Inditex, parent company of Zara, Bershka and others, intends to be using purely sustainable fabric for its clothing by 2025. The move is part of a wider strategy focusing on sustainability and digital transformation.
“Sustainability is a never-ending task”
At its annual general meeting, Inditex emphasised two strategic core elements: the company's digital transformation and its move towards susainability. When it comes to the latter, the group behind Zara, Massimo Dutti and Oysho has set new, concrete goals.
All cotton, linen and polyester used by the group – which counts for 90% of the resources of the manufacturer – will be organic, sustainable or recycled by 2025. Viscose should have reached that target by 2023. "Sustainability is a never-ending task in which everyone here at Inditex is involved and in which we are successfully engaging all of our suppliers," said CEO Pabo Isla.
To indicate the sustainability of the clothes at the eight Inditex brands, the group came up with the Join Life label for environmental compatibility. In 2019, more than double the amount of clothing items carried the sustainability label than a year before, and in 2020, sustainable clothes should be more than 25% of the total. Last year, 136 million items received the label.
All stores eco-efficient
In addition, 80% of the energy used in the company's activities (stores, logistics centres and offices) should be renewable by 2022. Already this year, all platforms and head offices of the group will be in compliance with the highest certificates for environmentally friendly buildings. All Zara shops will be eco-efficient. Inditex is furthermore committed to the elimination of plastic bags by 2020, a milestone already reached by Zara, Zara Home, Massimo Dutti and Uterqüe. By 2023, all single-use synthetics will be banned by the retailer.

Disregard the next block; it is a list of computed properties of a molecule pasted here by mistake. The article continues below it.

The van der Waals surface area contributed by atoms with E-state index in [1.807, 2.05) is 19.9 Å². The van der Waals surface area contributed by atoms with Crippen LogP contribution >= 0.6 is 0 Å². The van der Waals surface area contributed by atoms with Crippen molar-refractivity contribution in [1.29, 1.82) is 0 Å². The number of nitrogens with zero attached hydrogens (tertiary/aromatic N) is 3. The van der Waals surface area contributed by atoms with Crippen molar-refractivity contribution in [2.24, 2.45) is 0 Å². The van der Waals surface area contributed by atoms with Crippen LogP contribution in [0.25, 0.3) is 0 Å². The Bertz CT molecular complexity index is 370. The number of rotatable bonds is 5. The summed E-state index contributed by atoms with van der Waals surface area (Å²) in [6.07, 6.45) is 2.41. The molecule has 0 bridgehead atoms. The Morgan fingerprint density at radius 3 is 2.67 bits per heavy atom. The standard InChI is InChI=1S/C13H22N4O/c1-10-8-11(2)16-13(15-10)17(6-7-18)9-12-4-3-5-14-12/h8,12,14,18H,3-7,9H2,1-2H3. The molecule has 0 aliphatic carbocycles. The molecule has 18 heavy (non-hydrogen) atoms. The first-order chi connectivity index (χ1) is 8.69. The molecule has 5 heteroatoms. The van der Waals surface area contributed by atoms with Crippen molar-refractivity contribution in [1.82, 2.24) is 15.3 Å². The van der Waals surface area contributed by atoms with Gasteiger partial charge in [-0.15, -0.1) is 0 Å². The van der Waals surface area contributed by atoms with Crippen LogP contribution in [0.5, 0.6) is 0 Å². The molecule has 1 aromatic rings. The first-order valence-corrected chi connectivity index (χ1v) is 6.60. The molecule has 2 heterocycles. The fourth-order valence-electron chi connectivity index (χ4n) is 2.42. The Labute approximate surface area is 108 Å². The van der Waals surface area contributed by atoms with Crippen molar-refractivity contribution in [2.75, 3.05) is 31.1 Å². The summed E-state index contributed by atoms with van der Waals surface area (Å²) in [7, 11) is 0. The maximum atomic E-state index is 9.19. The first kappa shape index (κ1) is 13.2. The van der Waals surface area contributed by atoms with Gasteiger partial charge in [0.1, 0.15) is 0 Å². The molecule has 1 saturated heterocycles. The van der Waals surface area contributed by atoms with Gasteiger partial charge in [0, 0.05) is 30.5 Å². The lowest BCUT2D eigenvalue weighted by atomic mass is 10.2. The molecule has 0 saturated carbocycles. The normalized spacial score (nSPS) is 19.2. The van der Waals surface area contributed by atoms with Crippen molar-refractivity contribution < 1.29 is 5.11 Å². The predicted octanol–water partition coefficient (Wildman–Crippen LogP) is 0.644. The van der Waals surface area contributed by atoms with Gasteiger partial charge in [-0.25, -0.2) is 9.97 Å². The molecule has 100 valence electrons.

When it comes to recycling, the fast fashion giant will be supplying all stores with containers to collect used clothes. There will even be a pick-up service at home, which is currently active in several cities in Spain and China. In September, it will be expanded towards Paris, London and New York.
Big partnership with MIT
Sustainability and tech go hand in hand for Pabo Isla: Inditex, which generated 26.15 billion euros of turnover in 2018, is also pursuing research for new technology to develop and improve recycling processes. The group has entered into a partnership agreement with American university MIT in order to find better ways to recycle clothes and recuperate fibers with clean technology. The retail group has set aside 4 million euros for this research.
"Our digital and sustainability transformation is only possible thanks to the solid business model performance, which is generating the funds needed to reinvest in the company’s future," Isla told the company's shareholders. He also mentioned that the company has invested more than 9 billion euros over the past six years, 2 billion of which was spent on technology to improve the customer experience. By 2020, for example, all eight of the group's fashion formulas will be available online around the world.